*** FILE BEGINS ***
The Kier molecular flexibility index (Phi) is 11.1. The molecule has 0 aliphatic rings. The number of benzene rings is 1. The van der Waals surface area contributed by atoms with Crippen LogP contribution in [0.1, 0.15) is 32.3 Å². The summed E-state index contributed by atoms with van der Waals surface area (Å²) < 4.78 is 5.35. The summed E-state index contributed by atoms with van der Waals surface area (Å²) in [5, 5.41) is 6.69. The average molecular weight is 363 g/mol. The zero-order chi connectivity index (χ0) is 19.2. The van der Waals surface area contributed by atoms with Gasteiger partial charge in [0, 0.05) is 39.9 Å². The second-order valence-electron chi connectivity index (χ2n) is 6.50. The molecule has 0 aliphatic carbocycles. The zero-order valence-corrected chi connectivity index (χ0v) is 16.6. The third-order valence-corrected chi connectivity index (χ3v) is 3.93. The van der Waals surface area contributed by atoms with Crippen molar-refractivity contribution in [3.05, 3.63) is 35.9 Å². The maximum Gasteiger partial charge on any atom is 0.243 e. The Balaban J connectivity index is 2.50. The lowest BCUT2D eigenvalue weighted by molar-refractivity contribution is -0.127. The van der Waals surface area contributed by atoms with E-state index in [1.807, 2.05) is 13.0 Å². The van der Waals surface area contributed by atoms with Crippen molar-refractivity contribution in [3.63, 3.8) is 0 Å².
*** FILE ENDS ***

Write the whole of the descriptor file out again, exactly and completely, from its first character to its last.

The Kier molecular flexibility index (Phi) is 11.1. The molecule has 0 aliphatic rings. The number of benzene rings is 1. The van der Waals surface area contributed by atoms with Crippen LogP contribution in [0.1, 0.15) is 32.3 Å². The summed E-state index contributed by atoms with van der Waals surface area (Å²) < 4.78 is 5.35. The summed E-state index contributed by atoms with van der Waals surface area (Å²) in [5, 5.41) is 6.69. The average molecular weight is 363 g/mol. The zero-order chi connectivity index (χ0) is 19.2. The van der Waals surface area contributed by atoms with Gasteiger partial charge in [0, 0.05) is 39.9 Å². The second-order valence-electron chi connectivity index (χ2n) is 6.50. The molecule has 0 aliphatic carbocycles. The zero-order valence-corrected chi connectivity index (χ0v) is 16.6. The third-order valence-corrected chi connectivity index (χ3v) is 3.93. The van der Waals surface area contributed by atoms with Crippen molar-refractivity contribution in [3.05, 3.63) is 35.9 Å². The maximum Gasteiger partial charge on any atom is 0.243 e. The Balaban J connectivity index is 2.50. The lowest BCUT2D eigenvalue weighted by molar-refractivity contribution is -0.127. The van der Waals surface area contributed by atoms with E-state index in [1.807, 2.05) is 13.0 Å². The van der Waals surface area contributed by atoms with Crippen molar-refractivity contribution in [3.63, 3.8) is 0 Å².